Pushing your religious views on this matter is not something you should do. If you personally believe that euthanasia shouldn’t be done then don’t use that option. You’re free to do with your life as you wish and live it according to your views. But you cannot use those religious views to advocate for legislation that would force someone to go through something they don’t want to. Some have very good reasons to say “Please, no more.”
Great article Collin.
Collin, very sorry to hear about your problem. Yes! We all have a fundamental right to die, and it is ridiculous to suggest that we cannot exercise this right. More importantly, if you face a terrible paralysing future, then knowing can be relieved of your suffering when you need it, enables you to have the confidence to continue living even when you have no control at all over your own life.
My personal view, is that if we wouldn’t treat an animal that way, then we shouldn’t treat a human that way and unnecessarily extend life when that is not what the person wants.
Most of the time it doesn’t really bother me. I do know that with me being 31 I’m right in the group of 21–37 year old where you can typically expect the onset of AMN (spinal damage phenotype of ALD). And I know that the incidence of AMN is between 40–46%. But you cannot predict what will happen when you have ALD. So I have the disposition to deal with whatever is thrown my way. Though it doesn’t mean I don’t get a bit nervous whenever they do an MRI.
Well, Scotty it’s nice to know we have some points of agreement. I whole heartedly second you comment. Although I’d add that there’s also a sanctity to death, that most religious folks ignore.
Collin, I wish you the best. I know nothing of the condition but hope advances in medical science will be helpful for you.
There’s some progress in the development of viable treatments that stop neurological damage. But it’s slow going and very experimental at the moment.
I work in hospice, and I’m here to say that you apparently have no idea whatever what “most religious folks do.”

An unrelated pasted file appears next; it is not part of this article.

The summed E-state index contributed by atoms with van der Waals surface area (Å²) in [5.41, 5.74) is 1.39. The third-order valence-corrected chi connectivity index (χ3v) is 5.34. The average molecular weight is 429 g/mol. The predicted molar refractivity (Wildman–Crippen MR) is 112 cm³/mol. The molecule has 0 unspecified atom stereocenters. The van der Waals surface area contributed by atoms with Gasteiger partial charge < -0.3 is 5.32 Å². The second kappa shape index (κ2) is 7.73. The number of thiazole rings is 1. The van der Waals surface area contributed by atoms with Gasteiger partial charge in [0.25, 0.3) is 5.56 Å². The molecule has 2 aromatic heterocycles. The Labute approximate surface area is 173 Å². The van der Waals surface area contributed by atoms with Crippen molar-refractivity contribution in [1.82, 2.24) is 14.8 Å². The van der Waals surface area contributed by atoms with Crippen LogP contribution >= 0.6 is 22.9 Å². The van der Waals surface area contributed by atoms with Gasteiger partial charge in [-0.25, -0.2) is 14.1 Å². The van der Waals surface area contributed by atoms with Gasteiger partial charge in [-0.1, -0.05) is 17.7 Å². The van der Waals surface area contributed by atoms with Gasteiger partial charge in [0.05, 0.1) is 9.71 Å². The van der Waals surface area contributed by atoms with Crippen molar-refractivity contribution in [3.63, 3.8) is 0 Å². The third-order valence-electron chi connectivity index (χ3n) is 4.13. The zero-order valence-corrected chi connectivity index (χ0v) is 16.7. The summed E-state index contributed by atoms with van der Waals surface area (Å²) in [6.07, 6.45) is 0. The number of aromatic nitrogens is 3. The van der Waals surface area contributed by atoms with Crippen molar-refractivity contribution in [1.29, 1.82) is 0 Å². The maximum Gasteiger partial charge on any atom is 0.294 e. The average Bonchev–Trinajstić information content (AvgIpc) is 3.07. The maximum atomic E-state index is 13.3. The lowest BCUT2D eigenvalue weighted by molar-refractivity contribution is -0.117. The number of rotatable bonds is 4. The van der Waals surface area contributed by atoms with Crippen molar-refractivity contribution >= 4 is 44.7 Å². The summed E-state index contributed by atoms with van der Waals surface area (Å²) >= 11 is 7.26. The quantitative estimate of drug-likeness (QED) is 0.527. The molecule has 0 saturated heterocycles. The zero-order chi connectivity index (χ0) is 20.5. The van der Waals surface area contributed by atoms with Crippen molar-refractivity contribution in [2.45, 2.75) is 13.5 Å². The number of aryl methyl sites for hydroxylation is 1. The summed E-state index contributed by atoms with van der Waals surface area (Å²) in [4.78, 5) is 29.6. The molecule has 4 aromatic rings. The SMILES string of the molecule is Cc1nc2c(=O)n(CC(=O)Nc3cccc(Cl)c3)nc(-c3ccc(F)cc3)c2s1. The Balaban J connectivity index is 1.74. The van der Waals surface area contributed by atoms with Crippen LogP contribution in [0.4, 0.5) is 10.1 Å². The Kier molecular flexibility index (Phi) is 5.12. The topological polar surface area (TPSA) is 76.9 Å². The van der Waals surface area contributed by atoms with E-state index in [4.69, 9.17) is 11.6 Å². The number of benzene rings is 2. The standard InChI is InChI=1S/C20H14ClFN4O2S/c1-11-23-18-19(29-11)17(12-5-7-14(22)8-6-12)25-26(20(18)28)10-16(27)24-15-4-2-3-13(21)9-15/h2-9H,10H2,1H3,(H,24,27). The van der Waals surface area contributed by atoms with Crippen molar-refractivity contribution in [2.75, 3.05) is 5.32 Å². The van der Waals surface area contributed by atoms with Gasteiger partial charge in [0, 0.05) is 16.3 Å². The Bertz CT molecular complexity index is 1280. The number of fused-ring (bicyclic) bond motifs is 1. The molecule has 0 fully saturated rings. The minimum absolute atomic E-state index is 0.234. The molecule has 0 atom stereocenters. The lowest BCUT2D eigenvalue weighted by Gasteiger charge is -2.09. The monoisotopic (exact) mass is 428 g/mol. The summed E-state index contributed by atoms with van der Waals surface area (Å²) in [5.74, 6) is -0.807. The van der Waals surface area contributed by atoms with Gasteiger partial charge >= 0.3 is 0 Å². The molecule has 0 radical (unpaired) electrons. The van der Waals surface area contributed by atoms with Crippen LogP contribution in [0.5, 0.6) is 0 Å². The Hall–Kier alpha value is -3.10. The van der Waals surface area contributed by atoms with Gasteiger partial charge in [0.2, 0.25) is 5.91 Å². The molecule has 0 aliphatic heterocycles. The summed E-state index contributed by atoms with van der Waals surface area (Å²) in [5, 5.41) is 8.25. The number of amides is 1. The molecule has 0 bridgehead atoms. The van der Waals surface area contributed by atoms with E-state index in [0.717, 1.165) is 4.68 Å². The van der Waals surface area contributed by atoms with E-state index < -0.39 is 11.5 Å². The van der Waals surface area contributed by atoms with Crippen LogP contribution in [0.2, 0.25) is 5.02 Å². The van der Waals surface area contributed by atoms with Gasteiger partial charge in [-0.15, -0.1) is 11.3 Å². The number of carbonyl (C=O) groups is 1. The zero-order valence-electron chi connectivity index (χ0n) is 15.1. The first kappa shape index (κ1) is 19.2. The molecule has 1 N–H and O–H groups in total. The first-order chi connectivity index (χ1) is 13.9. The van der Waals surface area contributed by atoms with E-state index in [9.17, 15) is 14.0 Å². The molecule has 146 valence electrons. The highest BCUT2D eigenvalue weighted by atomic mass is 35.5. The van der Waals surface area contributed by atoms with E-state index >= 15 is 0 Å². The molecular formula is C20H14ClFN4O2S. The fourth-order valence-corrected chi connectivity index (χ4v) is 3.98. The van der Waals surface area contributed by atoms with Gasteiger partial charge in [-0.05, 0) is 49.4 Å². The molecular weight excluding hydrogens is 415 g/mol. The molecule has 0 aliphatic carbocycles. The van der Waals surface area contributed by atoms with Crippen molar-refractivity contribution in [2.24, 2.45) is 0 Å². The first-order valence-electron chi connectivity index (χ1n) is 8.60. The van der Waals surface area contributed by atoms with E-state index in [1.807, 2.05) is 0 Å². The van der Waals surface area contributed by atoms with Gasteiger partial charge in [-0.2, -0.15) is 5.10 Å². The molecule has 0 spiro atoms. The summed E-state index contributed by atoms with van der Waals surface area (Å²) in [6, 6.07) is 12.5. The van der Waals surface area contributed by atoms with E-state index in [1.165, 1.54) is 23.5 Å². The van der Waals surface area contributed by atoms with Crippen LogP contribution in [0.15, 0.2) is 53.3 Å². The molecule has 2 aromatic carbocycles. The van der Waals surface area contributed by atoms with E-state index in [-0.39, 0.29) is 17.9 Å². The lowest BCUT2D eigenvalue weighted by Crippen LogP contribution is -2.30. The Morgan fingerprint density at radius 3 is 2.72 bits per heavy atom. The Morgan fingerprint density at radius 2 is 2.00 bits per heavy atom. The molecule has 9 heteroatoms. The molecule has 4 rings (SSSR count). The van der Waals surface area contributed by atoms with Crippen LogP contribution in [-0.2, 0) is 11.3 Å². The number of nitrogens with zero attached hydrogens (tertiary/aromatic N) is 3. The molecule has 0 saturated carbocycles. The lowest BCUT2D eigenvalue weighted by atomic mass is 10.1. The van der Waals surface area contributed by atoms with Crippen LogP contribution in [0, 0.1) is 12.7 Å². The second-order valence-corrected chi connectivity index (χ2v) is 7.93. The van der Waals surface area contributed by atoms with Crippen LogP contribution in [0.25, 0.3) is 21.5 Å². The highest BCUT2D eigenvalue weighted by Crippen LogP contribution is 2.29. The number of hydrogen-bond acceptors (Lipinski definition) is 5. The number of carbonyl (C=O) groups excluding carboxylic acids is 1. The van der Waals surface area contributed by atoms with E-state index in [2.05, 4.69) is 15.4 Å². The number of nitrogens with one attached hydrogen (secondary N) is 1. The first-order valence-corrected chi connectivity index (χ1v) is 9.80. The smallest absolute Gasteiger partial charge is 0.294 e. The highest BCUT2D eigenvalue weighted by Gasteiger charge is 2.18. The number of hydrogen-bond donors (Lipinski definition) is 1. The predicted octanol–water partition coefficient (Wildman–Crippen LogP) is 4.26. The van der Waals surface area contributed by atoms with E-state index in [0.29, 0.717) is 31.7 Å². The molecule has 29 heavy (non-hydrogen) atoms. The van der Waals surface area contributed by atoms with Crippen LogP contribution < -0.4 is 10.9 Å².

Where did the original message come from? Who is pushing this idea?
The authoring organization is the American Life League, their name is visible at the bottom of the image.
Sorry, I thought the original message hadn’t been saved.
Collin: I, too, am distressed by this meme. and I’d like, with your permission, to quote from your blog in a blog of my own.
Copyright law has fair use clauses that allows you to use snippets from original works as long as it is properly attributed, proportional, and relevant. So I don’t have an issue if you quote parts if you link back to me.
Sure thing–thanks! (And I know what the law allows–I just thought it right to get your personal permission, also.)
Of course, the American Life League has a right to their views. [snip] But in the US, I wonder how many Catholics actually believe in their extreme views. The more the gap widens between the “church” and the majority of Catholics the more “cafeteria Catholics” they help create. And, then for many of them the next step is the rejection of religion in general, and then possibly atheism.
Here is a snippet from their Wikipedia page: American Life League, Inc. is the largest Catholic grassroots pro-life organization in the United States. The organization opposes abortion under any circumstance and opposes all forms of contraception, embryonic stem cell research, and euthanasia.